The hate I have for Black Friday is just slightly more than the loathing I feel for Rebecca Black’s “Friday,” which says a lot as my distaste for her song on a scale of 1 to 10 is roughly 9.1 billion — the amount of money people spent on Black Friday last year according to CNN.
Seven a.m. waking up in the morning
It’s Thanksgiving break, for crying out loud — I am not getting up at seven. Trust me, I won’t be up until noon at the earliest. By which time all the good deals will be gone since there are always overzealous shoppers each year who line up on Thursday night.
Gotta be fresh, gotta go downstairs. Gotta have my bowl, gotta have cereal
Not only would I wake up too late to get all the good deals, it’d be so late that it’s lunchtime. No one has time for cereal. Off to the mall food court I go.
However, it’s been several years since I’ve shopped on Black Friday. No longer do I have to endure the juxtaposition of overpriced food court items and discounted “made in China” products at the mall. In this 21st century marvel, I can get all the cheap products I want online. Apparently, there are online sales for both Black Friday and Cyber Monday, which just goes to show how this is all one huge sales promotion. Any shopping I do this year will be on my laptop, which ironically, I bought online on Black Friday the year before.
Seeing everything, the time is going
I don’t need to see what’s happening in every mall across the country. The image is painted right before me. I’ve heard all the horror stories. Endless “lines” that in reality, look closer to mobs. Waiting six hours for something and then having the product run out five minutes before you reach the front of the line. Carrying pepper spray just because, you know, humans can be bears too, right?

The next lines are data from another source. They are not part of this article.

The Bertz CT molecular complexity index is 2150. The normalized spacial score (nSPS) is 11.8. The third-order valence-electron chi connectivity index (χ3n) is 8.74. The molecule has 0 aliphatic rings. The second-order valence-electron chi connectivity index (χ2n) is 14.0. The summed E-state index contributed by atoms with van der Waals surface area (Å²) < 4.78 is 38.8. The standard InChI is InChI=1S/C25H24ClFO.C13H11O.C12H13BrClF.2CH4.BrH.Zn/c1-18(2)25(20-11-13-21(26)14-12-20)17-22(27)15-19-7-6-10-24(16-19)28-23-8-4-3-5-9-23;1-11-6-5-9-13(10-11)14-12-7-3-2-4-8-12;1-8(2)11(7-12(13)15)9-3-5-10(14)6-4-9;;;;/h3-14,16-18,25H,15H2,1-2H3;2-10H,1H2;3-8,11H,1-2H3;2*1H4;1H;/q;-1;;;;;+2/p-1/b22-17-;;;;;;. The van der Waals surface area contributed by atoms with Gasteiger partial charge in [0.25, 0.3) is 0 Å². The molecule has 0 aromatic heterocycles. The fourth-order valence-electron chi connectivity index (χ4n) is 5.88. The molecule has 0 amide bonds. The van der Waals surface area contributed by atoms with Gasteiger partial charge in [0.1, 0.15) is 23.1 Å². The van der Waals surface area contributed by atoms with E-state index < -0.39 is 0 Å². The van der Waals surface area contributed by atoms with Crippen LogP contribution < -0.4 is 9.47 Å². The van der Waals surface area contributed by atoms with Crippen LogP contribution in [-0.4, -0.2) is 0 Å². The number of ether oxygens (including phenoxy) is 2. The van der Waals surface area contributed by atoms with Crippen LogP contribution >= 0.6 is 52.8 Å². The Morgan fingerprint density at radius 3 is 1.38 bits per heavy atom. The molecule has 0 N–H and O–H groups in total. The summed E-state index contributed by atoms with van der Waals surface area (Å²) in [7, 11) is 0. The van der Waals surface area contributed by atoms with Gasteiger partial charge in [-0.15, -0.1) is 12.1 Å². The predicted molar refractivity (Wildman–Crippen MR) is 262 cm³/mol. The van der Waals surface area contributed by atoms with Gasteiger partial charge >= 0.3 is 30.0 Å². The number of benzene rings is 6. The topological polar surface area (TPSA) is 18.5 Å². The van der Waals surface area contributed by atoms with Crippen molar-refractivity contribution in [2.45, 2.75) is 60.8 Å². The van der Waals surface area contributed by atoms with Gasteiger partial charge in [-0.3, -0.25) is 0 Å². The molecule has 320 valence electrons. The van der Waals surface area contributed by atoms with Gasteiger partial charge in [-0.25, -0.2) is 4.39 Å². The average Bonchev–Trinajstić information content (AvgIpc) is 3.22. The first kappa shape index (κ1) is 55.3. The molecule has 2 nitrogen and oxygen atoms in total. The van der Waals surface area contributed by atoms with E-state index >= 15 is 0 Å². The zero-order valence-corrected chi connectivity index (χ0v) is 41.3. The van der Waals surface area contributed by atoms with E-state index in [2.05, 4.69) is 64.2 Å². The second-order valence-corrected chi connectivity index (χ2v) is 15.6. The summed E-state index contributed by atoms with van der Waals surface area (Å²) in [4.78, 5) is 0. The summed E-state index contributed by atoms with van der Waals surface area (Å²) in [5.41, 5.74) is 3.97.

I’ll just sit at home with a bowl of popcorn beside me watching the endless movie of Black Friday disasters on my computer. Oh, did I mention that I’m also using this wonderful device to buy the exact same things that those pepper spray-carrying shoppers are?
I’m sitting with my phone in my hand, my computer still open on my lap. Unlike most people, I can sit and relax in peace. The ticking clock doesn’t bother me; I’m calmly reading “breaking news” about Black Friday. At the mall, the sounds of fragmented conversations overwhelm one’s ears. The hours of Black Friday are rushing by just as fast as the exuberant shoppers are.
The mall is a sudden flash flood of sweaty human beings and trampled feet.
The online store crashes right when I’m about to hit the “checkout” button.
I sigh and give up, closing the lid of my laptop. I get up and stretch, then pick up my homework. After all, it is just another Friday night and my two school days off don’t really offer that much consolation. I shouldn’t be using online shopping as an excuse for procrastination anyway.
Five minutes later, I’ve not only given up on shopping, but on homework too. It’s okay; I’ll do the homework eventually. On Sunday night. And I promise I’ll still go shopping. Monday night.
Looking back on my Black Friday routine, it seems rather unproductive. But in reality, what I need isn’t new clothes or gadgets. This routine is all I really need — a day at home by myself to destress and enjoy all the things I’ve neglected for months.
Originally published in the Nov. 2015 issue of El Estoque